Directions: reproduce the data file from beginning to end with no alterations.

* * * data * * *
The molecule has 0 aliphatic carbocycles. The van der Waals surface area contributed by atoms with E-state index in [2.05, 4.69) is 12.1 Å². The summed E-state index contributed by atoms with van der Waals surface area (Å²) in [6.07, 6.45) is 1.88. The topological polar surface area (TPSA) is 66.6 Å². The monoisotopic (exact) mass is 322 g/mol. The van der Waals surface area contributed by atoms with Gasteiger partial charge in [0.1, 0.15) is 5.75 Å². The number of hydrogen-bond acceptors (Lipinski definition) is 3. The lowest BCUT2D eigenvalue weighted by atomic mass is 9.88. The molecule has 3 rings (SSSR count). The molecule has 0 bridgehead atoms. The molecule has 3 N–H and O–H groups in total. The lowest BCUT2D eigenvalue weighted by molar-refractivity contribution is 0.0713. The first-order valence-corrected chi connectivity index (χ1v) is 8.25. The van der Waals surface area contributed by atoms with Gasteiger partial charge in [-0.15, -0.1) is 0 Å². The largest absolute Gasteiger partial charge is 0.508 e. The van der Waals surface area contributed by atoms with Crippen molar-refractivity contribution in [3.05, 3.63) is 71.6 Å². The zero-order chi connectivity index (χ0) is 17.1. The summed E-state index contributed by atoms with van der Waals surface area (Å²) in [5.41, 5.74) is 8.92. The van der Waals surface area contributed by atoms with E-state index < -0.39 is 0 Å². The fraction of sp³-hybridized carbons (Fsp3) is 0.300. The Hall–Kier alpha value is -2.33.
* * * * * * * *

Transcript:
The molecule has 0 aliphatic carbocycles. The van der Waals surface area contributed by atoms with E-state index in [2.05, 4.69) is 12.1 Å². The summed E-state index contributed by atoms with van der Waals surface area (Å²) in [6.07, 6.45) is 1.88. The topological polar surface area (TPSA) is 66.6 Å². The monoisotopic (exact) mass is 322 g/mol. The van der Waals surface area contributed by atoms with Gasteiger partial charge in [0.1, 0.15) is 5.75 Å². The number of hydrogen-bond acceptors (Lipinski definition) is 3. The lowest BCUT2D eigenvalue weighted by atomic mass is 9.88. The molecule has 3 rings (SSSR count). The molecule has 0 bridgehead atoms. The molecule has 3 N–H and O–H groups in total. The lowest BCUT2D eigenvalue weighted by molar-refractivity contribution is 0.0713. The first-order valence-corrected chi connectivity index (χ1v) is 8.25. The van der Waals surface area contributed by atoms with Gasteiger partial charge in [-0.15, -0.1) is 0 Å². The largest absolute Gasteiger partial charge is 0.508 e. The van der Waals surface area contributed by atoms with Crippen molar-refractivity contribution in [3.05, 3.63) is 71.6 Å². The zero-order chi connectivity index (χ0) is 17.1. The summed E-state index contributed by atoms with van der Waals surface area (Å²) in [5.41, 5.74) is 8.92. The van der Waals surface area contributed by atoms with E-state index < -0.39 is 0 Å². The fraction of sp³-hybridized carbons (Fsp3) is 0.300. The Hall–Kier alpha value is -2.33.